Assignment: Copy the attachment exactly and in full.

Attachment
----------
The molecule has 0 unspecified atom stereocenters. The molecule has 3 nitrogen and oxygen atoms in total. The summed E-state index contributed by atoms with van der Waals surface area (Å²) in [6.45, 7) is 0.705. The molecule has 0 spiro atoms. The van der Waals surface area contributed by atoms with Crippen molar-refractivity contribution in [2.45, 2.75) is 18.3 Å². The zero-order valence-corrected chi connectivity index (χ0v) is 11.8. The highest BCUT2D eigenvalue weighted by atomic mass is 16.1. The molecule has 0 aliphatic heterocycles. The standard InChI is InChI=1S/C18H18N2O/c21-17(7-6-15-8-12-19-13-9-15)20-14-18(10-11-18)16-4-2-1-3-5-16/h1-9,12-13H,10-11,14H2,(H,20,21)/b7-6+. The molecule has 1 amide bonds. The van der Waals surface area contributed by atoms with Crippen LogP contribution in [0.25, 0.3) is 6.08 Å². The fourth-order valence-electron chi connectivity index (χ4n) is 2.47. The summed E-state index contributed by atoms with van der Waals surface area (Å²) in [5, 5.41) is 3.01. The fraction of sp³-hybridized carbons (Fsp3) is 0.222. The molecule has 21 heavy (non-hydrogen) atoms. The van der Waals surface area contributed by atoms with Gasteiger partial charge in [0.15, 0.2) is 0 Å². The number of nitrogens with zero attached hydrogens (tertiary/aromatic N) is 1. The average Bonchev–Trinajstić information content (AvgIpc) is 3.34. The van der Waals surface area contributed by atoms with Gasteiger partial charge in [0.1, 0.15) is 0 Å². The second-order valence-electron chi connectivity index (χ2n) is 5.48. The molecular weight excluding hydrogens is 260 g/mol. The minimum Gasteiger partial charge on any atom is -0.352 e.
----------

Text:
The molecule has 0 unspecified atom stereocenters. The molecule has 3 nitrogen and oxygen atoms in total. The summed E-state index contributed by atoms with van der Waals surface area (Å²) in [6.45, 7) is 0.705. The molecule has 0 spiro atoms. The van der Waals surface area contributed by atoms with Crippen molar-refractivity contribution in [2.45, 2.75) is 18.3 Å². The zero-order valence-corrected chi connectivity index (χ0v) is 11.8. The highest BCUT2D eigenvalue weighted by atomic mass is 16.1. The molecule has 0 aliphatic heterocycles. The standard InChI is InChI=1S/C18H18N2O/c21-17(7-6-15-8-12-19-13-9-15)20-14-18(10-11-18)16-4-2-1-3-5-16/h1-9,12-13H,10-11,14H2,(H,20,21)/b7-6+. The molecule has 1 amide bonds. The van der Waals surface area contributed by atoms with Crippen LogP contribution in [0.25, 0.3) is 6.08 Å². The fourth-order valence-electron chi connectivity index (χ4n) is 2.47. The summed E-state index contributed by atoms with van der Waals surface area (Å²) in [5, 5.41) is 3.01. The fraction of sp³-hybridized carbons (Fsp3) is 0.222. The molecule has 21 heavy (non-hydrogen) atoms. The van der Waals surface area contributed by atoms with Gasteiger partial charge in [0.15, 0.2) is 0 Å². The number of nitrogens with zero attached hydrogens (tertiary/aromatic N) is 1. The average Bonchev–Trinajstić information content (AvgIpc) is 3.34. The van der Waals surface area contributed by atoms with Gasteiger partial charge in [0.1, 0.15) is 0 Å². The second-order valence-electron chi connectivity index (χ2n) is 5.48. The molecular weight excluding hydrogens is 260 g/mol. The minimum Gasteiger partial charge on any atom is -0.352 e.